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The Vagueness of Soon

by David Levinson
October 07, 2005
The Vagueness of Soon
"We had an amazing time," my friend said of her first date with B, a successful dermatologist in New York. "We spent the whole day together and then, well, I stayed at his place. The best sex I've had in years!"

"Don't you think that's moving pretty fast," I said. "You don't know this guy at all."

"Isn't that point? How am I going to get to know him unless I spend time with him? Letting him see me naked (and seeing him naked)-that's just a bonus."

And so it went. The morning after, my friend and B left his downtown loft and walked out to the street, neither one mentioning the previous day's events. When they parted, my friend watched him go, a blue shirt and pressed slacks, the back of his head receding in the distance. She went home, the endorphins kicking through her, happier than she'd been in ages. And why not? She'd just spent an entire day and night with a man she found charming, sexy, intelligent, witty, attentive, sweet, in all, a damn great catch. Her type, he was tall and dark-haired, an ivy-league graduate twice over, dedicated to his profession, his friends; and in the sack, dedicated to making her feel extraordinary. Why wouldn't she spend as much time with him as possible?

In her mind, my friend hadn't only met her match intellectually, but also a potential soul mate, though as the day progressed and she hadn't heard from him, she began to wonder (and worry) if she'd made a mistake, if she'd something contrary (she was known to be contrary) that had put him off. She sat at her computer, staring at the screen, vacillating between calling him and calling her therapist.

When she called me, she was close to tears. It was evening and I could hear the cars and sirens and honking in the background.

"He isn't going to call," she said. "It's over before it began."

But then, her computer chimed, announcing a message. She read me his email, which was nice and sweet and said everything that a man ought to say to someone he'd just spent the previous night with. Even his attempt to make another date seemed charming: he asked if she was interested in seeing a play on Broadway. The email, in and of itself, was perfect, except for one small detail-his choice of the phrase, "Let's see each other soon."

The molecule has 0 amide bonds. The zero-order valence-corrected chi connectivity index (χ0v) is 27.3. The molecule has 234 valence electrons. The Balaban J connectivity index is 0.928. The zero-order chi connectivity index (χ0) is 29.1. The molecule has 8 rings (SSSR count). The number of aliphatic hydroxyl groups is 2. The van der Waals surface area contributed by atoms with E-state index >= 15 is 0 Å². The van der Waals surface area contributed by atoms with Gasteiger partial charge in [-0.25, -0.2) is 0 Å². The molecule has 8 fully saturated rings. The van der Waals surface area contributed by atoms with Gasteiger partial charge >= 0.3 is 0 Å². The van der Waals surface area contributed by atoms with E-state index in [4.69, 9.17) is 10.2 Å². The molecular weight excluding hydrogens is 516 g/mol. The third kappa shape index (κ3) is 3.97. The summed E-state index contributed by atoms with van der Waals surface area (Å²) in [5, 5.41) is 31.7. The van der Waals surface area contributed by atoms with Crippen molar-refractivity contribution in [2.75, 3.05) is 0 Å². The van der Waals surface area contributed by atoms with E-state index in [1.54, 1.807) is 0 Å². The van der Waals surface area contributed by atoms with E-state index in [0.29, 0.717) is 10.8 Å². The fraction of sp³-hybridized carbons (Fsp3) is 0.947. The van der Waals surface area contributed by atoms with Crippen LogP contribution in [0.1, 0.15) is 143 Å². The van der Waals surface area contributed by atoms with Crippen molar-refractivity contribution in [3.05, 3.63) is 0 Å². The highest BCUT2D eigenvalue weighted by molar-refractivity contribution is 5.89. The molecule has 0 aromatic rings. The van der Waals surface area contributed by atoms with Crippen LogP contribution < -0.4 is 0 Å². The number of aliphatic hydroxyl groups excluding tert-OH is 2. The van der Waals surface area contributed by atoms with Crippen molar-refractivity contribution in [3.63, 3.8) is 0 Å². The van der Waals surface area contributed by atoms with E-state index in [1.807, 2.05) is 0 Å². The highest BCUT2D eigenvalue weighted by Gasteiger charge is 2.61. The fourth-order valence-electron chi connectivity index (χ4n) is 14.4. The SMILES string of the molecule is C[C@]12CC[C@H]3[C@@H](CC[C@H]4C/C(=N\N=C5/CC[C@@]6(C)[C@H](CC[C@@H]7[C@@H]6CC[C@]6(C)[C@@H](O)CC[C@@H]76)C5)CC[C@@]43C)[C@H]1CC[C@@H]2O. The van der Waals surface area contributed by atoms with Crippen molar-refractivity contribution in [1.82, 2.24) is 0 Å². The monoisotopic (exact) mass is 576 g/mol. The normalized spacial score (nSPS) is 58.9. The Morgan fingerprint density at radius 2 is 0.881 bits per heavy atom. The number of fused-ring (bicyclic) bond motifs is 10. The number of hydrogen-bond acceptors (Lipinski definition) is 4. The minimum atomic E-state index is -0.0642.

"Soon just means soon," she said, coming to his defense. "You read too much into things."

"If he really wanted to see you, he would've made explicit plans," I said. "He would've given you dates and times. He would've . . . not been unclear."

It was hard to tell my friend that her new beau might not be as perfect as she thought he was, that there was a clear distinction between setting aside a specific day and leaving it wide open. And then, when I really got to thinking about it, I thought about the way he'd contacted her: email. How hard would it have been to tell her the same thing on the phone or even better, in person? Not hard, if he were really thinking about her. Hard, of course, if he weren't.

And yet, to say that B didn't want to see her again wasn't so cut and dry, because they did end up getting together later in the week. On a sticky Sunday afternoon, they met up for brunch and afterward, strolled around the West Village, though at a certain point, toward late afternoon, B bowed out and went home to ostensibly "clean his apartment." Before he left, he asked her if she wanted to catch a movie later that night. She agreed and went on about her own day, still enthralled by him and what he'd whispered into her ear: "You're the sexiest woman I've ever met."

In the sweet wake of his words, my friend prepared herself for the evening, happy and oblivious. If she'd been more alert, really alert, she might've been able to see what was coming next, but my friend, like many of us, held on to a hopeful naivete that she'd met a man truly interested in her. I wasn't surprised when she called me, then, in tears that night or when she told me the date ended abruptly when he turned to her after sex and said, "I'm just not feeling this." I don't want to say his first email to her tipped me off, that I endowed his use of "soon" with too much weight, but that's exactly what I did.

"Soon" has a million different meanings, but in the end, when we use it, the tone tends to imply distance and unavailability: "I like you, but I'm not ready for this yet." It places an immediate expiration on romance and slows down momentum. More than any other word in our romantic vernacular, "soon" may just be the ultimate deal breaker. It's lazy and insensitive, a way of keeping the scales of amour tilted in our favor.

I'm not saying we shouldn't pursue people who prefer to let things develop at their own pace or that if someone uses "soon" we should cut them out of our lives. What I am saying is to pay better attention to how and what your date says, ask for clarification if something seems vague and don't be uncomfortable if you put him on the spot. It's better to know sooner than later where he stands. It's just practical. Get the definitions of words then and there to make sure you're on the same page. If not, you'll spend a great deal of time with your nose in a dictionary, trying to figure out exactly what went wrong.

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"David Levinson is a young writer who has mastered all the elements that make up a classically structured short story: drama, suspense, humor, empathy. There are no fancy pyrotechnics or meta-fictional devices here. He's a neo-traditionalist so the stories are direct, emotional and compulsively readable, plus there's enough mystery and action in them to propel at least a dozen novels."<br>Bret Easton Ellis